The exchange of contemporary Catholic cultural piety online largely reflects a sincere desire of many good, (mostly) young people to express their own efforts and successes at integrating their faith in the midst of secular modernity. It contains some well-meaning absurdities—usually marked by a St. Augustine or St. Theresa of Avila quote repurposed in wedding-invitation font at the bottom of what on the surface appears to be a black-and-white perfume ad with some gorgeous brunette 20-something, her pants rolled to mid-calf, beckoning her beloved (is it her lightly-bearded fiancé? Christ himself?) to prance about a bit on the shores of some vast sea.
These are relatively harmless flashpoints whose only real damage is a minor prick of nostalgia from some viewers whose lives, despite their sincere faith and hopes, have not quite squared with this romanticized digital narrative. Yet, those most eager to consume (and dare I say produce) these intentionally encouraging snippets often leave out an important part of the redemptive side of living out our faith: calling suffering by no other name. I am here particularly concerned with discourses (in this case: short articles, video testimonies, and Catholic “memes”) that try to use this prepackaged sentimentality to comfort those Catholics who feel called to marriage and have not yet found a partner.
These articles almost always contain some important truth: you can live a life full of love as a single Catholic; you should wait with hope for the best God has to offer; you must keep your heart open to God changing your vocational plans, etc. But underneath these helpful thoughts I sense a certain anxiety derived from the fact that the audience and sometimes the authors cannot quite live these teachings so perfectly as to eliminate the suffering created from not having found a spouse. This suffering cannot be explained away comprehensively: nor should it! While all those truths listed above may bring comfort and sustain and motivate single people who feel called to marriage, the suffering remains. The problem is not simply that those in this circumstance have not lived these truths completely. No, the suffering is an essential part of the totality of our vocations. That must be acknowledged if we are to make the most of the redemptive value of this suffering.
The following are seven sorrows of the unwanted single life. Instead of explaining these sufferings away with pious reflections, it might be best to describe and embrace them as a site of possible redemptive suffering, where we can unite ourselves in a special way to Christ’s suffering. I first want to list them without offering too many easy solutions, which is how most single people experience these sorrows in real time.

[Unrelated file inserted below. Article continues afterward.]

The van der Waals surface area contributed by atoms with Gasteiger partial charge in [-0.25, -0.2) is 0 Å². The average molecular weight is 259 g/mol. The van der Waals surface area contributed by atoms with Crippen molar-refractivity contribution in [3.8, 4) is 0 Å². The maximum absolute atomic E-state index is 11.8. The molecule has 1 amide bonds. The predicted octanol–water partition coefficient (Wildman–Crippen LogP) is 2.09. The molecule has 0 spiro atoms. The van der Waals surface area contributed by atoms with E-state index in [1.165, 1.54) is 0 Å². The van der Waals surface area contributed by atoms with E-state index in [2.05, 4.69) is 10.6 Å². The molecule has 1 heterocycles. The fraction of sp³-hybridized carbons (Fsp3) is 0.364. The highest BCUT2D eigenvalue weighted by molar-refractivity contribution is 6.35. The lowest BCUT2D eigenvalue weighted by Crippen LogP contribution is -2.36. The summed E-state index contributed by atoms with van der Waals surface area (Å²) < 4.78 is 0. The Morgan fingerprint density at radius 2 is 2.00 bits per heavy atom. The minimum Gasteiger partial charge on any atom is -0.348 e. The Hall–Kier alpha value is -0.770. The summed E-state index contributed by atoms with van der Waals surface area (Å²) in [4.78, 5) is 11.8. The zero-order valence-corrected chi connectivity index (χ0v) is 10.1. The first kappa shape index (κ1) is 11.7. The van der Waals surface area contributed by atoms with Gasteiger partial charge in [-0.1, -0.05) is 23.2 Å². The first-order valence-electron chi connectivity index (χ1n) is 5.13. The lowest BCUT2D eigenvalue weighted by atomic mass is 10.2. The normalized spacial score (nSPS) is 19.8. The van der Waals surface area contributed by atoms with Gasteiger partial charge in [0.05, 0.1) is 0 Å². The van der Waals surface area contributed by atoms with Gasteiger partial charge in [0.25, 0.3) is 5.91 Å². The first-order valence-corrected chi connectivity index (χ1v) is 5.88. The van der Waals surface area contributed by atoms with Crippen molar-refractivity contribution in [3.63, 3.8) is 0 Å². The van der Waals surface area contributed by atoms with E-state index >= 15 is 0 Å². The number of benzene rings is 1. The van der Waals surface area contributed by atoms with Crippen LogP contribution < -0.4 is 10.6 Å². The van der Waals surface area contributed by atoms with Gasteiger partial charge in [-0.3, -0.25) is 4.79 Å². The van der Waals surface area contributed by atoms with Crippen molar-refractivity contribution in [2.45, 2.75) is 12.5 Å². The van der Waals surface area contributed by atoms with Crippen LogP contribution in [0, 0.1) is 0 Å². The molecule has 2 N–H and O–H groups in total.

I) The Unsolicited Questions & Advice
It seems logical to begin with the most clichéd circumstance that can cause pain for the single person who would like to find a partner and live the married life: the aunt who asks why you cannot find a spouse; the mother who wants to set you up with a Catholic with whom you have nothing in common; the friend who wants to set you up with the “perfect” match who does seem perfect, but whose only flaw is that they find you rather unattractive or uninteresting; the priest who thinks you are just over-thinking it all: just choose someone and move forward. (Not to mention the vague secular aphorisms: “You’ll find someone when you stop looking.”)
We might look at these pieces of advice and be offended: how dare these people (descendants of Job’s friends, no doubt!) presume to know my experience and how the Holy Spirit works in my heart? Or we might be touched by charity: how full of gratitude is my heart that so many people sincerely want to contribute to my happiness by pointing me to a vocation! But even if we have the strength for this gratefulness, we still feel the lack of connection.
II) Is There Something Wrong with Me?
This question reveals one of the more psychologically trying sufferings of the unwanted single life. The pain is further highlighted by the apparent unworthiness of those who do find spouses. How can that lazy man who barely prays attract that fascinating woman of faith? What does this sensitive athletic former seminarian see in that prissy, inarticulate little woman? (Hopefully, you are less judgmental than I am often tempted to be!)
Herein lies a painful reality: no one is truly worthy of marriage and all people receive this vocation as a complete gift. In other words, there is something wrong with you (original sin, at the very least), as well as with everyone who has gotten married. Yet immediately following that truth lies a paradoxical reality: everyone authentically called to marriage should be able to find a spouse. And we have not, and it hurts.
III) The Missed Opportunities, or Wisdom Come Too Late